Tuesday, February 8, 2011

Whats wrong with this picture?

A Fire Alarm System installed and approved 6 months ago fails to operate during a fire.
The Answers will shock you.

Hard to believe but a brand new Fire alarm system can be installed completely wrong yet be tested and approved by the fire Inspector as properly working and installed. This also includes Sprinkler systems
So how can this be? It begins with the very way how we train or not even train individuals to install them and how we train the individuals who inspect them.
Even a small fire system of 20 devices should take approximately 2 hours to test and inspect everything correctly and a large system should take all day to up to 3 days to test. But it is rarely done this way.
Instead the fact the system is properly installed to code is left up to the person installing and programming it the lead technician who in too many cases does not have the correct training to even know he has not installed the system correctly.
So how does this happen in the first place?

It starts because Fire alarm Systems are complex and require the following of several major building code sections which includes NFPA 72 Fire Alarms and Signaling Systems. NFPA 70 National Electrical code IFC International fire Code which is part of the ICC International Code Commission which is followed in many states. The ADA The Americans with Disabilities Act. And local and state codes.
This means to be able to properly install a Fire System you need knowledge of all of them and to be taught all of them as they pertain to Fire Alarm systems, and unfortunately there is not one school or class which totally covers the complete installation of a fire system from conception to Finnish. To fully understand how to install and service fire systems you need the knowledge of being an electrician and an electronics technician. But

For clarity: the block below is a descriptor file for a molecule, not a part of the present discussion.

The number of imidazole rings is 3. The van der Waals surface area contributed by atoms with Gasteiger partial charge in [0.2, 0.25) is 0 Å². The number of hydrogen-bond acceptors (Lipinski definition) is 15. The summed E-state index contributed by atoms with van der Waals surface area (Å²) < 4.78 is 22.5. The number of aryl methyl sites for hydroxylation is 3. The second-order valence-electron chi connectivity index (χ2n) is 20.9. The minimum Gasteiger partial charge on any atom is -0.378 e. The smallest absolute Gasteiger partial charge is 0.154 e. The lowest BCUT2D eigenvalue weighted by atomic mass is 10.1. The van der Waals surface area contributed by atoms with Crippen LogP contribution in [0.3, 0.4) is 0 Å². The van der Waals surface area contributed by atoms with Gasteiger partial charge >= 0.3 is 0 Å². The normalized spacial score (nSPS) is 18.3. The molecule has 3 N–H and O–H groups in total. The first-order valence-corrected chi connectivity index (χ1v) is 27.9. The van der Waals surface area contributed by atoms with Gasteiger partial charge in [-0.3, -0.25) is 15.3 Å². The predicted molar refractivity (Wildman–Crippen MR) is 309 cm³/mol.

most learning is on the job from people who have not been trained properly to begin with.
Just because you know how to wire a smoke detector does not mean you know how to properly run wiring and conduit to meet the Electrical Code, and this is where the problem begins with most of the schools you sit in class and watch the presentation but the hands on skills are not tested it being instead lead up to the people in the field teaching it who in many cases are not doing it right to begin with.
So now you can have a tech or installer with every license and certification card in his pocket and every class he can take and still has absolutely no idea how to properly install a fire system. I see it every day.
For beginners
Not once in any fire alarm class I have ever attended was the National Electrical Codes for fire alarms ever discussed or shown so you can wire a system totally wrong and unless an Electrical Inspector has checked it for accuracy you will never know it and neither will the Fire Inspector. Fire alarms should have an Electrical Inspection by an Electrical Inspector to make sure all wiring and piping complies with code and then is followed up by a fire system inspection to insure devices work.
But it does not work this way. Then you have electrical inspectors who want nothing to do with fire systems also because they consider it low voltage, which is fewer than 50 volts. And so what you have is a bunch of people running around saying they are certified technicians with cards which are totally worthless.